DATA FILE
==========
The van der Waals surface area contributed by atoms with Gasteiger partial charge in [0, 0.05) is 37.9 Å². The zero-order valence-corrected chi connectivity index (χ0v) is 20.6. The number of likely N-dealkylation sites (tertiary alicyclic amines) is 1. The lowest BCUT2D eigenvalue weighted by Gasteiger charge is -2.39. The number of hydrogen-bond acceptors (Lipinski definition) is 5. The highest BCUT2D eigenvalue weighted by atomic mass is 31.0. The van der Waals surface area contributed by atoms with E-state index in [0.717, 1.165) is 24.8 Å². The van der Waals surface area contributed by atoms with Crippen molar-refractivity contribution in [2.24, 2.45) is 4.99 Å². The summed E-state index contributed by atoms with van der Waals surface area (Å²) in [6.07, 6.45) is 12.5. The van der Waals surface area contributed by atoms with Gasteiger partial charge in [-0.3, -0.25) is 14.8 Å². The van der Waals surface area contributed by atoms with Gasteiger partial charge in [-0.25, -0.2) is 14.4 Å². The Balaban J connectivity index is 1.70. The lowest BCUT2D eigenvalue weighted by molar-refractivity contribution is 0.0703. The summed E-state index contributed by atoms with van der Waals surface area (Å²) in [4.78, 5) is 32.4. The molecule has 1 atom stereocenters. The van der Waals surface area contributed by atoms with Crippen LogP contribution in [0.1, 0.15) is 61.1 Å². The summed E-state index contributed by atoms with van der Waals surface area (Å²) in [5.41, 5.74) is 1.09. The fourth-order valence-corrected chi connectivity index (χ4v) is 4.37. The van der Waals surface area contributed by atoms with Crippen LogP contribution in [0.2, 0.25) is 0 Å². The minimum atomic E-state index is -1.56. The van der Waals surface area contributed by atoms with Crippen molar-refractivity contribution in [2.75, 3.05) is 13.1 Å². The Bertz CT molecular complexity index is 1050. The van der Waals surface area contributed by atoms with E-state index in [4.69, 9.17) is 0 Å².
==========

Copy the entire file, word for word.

The van der Waals surface area contributed by atoms with Gasteiger partial charge in [0, 0.05) is 37.9 Å². The zero-order valence-corrected chi connectivity index (χ0v) is 20.6. The number of likely N-dealkylation sites (tertiary alicyclic amines) is 1. The lowest BCUT2D eigenvalue weighted by Gasteiger charge is -2.39. The number of hydrogen-bond acceptors (Lipinski definition) is 5. The highest BCUT2D eigenvalue weighted by atomic mass is 31.0. The van der Waals surface area contributed by atoms with E-state index in [0.717, 1.165) is 24.8 Å². The van der Waals surface area contributed by atoms with Crippen molar-refractivity contribution in [2.24, 2.45) is 4.99 Å². The summed E-state index contributed by atoms with van der Waals surface area (Å²) in [6.07, 6.45) is 12.5. The van der Waals surface area contributed by atoms with Gasteiger partial charge in [-0.3, -0.25) is 14.8 Å². The van der Waals surface area contributed by atoms with Gasteiger partial charge in [-0.25, -0.2) is 14.4 Å². The Balaban J connectivity index is 1.70. The lowest BCUT2D eigenvalue weighted by molar-refractivity contribution is 0.0703. The summed E-state index contributed by atoms with van der Waals surface area (Å²) in [4.78, 5) is 32.4. The molecule has 1 atom stereocenters. The van der Waals surface area contributed by atoms with Crippen LogP contribution in [0.1, 0.15) is 61.1 Å². The summed E-state index contributed by atoms with van der Waals surface area (Å²) in [5.41, 5.74) is 1.09. The fourth-order valence-corrected chi connectivity index (χ4v) is 4.37. The van der Waals surface area contributed by atoms with Crippen LogP contribution in [0.2, 0.25) is 0 Å². The minimum atomic E-state index is -1.56. The van der Waals surface area contributed by atoms with Crippen molar-refractivity contribution in [2.75, 3.05) is 13.1 Å². The Bertz CT molecular complexity index is 1050. The van der Waals surface area contributed by atoms with E-state index in [4.69, 9.17) is 0 Å².